Negative

Negative may refer to:

Read more about Negative:  Science and Mathematics, Photography, Linguistics, Entertainment, Other Uses

Other articles related to "negative":

Friedrichs Extension - Examples
... Multiplication by a non-negative function on an L2 space is a non-negative self-adjoint operator ... support, in symbols If for each x ∈ U the n × n matrix is non-negative semi-definite, then T is a non-negative operator ... although in general elliptic operators may not be non-negative ...
If-by-whiskey
... questioner's opinions and use of words with strong positive or negative connotations (e.g ... terrorist as negative and freedom fighter as positive) ... A similar idiom is "all things to all people", which is often used as a negative term in politics ...
Martingale (betting System) - Intuitive Analysis
... expected value of any individual bet is negative, so the sum of lots of negative numbers is also always going to be negative ...
Negative - Other Uses
... Negative sign, the passive or feminine signs of the zodiac in astrology Negative space, in art, the space around or between elements of the subject Negative (policy debate) (NEG ...
William Ernest Hocking - Negative Pragmatism
... Perhaps Hocking's most important contribution to philosophy is "negative pragmatism," which means that what "works" pragmatically might or might not be true, but what does not work must be false ... of truth they present, but they do not denigrate negative pragmatism ... inadequacy in any criterion is to invoke negative pragmatism ...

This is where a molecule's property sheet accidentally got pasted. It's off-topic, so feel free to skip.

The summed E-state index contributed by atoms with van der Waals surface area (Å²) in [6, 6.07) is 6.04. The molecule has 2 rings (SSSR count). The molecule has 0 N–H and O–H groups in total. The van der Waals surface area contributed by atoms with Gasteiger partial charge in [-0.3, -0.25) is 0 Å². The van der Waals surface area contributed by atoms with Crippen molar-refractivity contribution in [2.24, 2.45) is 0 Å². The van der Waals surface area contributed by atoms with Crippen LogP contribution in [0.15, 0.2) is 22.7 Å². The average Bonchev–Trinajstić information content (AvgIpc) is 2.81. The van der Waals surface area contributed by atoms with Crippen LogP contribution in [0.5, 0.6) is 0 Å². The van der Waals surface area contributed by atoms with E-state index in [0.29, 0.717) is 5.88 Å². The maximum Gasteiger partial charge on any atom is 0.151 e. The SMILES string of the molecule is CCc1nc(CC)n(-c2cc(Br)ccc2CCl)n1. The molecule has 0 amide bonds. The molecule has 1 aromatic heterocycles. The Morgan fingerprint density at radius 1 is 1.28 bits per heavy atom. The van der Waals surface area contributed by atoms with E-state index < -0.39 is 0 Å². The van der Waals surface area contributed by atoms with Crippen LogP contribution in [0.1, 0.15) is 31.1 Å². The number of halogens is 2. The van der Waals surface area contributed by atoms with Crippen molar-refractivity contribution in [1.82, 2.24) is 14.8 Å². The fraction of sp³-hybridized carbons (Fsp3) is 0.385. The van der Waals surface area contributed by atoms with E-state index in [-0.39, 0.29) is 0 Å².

Famous quotes containing the word negative:

    Isolation in creative work is an onerous thing. Better to have negative criticism than nothing at all.
    Anton Pavlovich Chekhov (1860–1904)

    Most literature on the culture of adolescence focuses on peer pressure as a negative force. Warnings about the “wrong crowd” read like tornado alerts in parent manuals. . . . It is a relative term that means different things in different places. In Fort Wayne, for example, the wrong crowd meant hanging out with liberal Democrats. In Connecticut, it meant kids who weren’t planning to get a Ph.D. from Yale.
    Mary Kay Blakely (20th century)

    The idealist’s programme of political or economic reform may be impracticable, absurd, demonstrably ridiculous; but it can never be successfully opposed merely by pointing out that this is the case. A negative opposition cannot be wholly effectual: there must be a competing idealism; something must be offered that is not only less objectionable but more desirable.
    Charles Horton Cooley (1864–1929)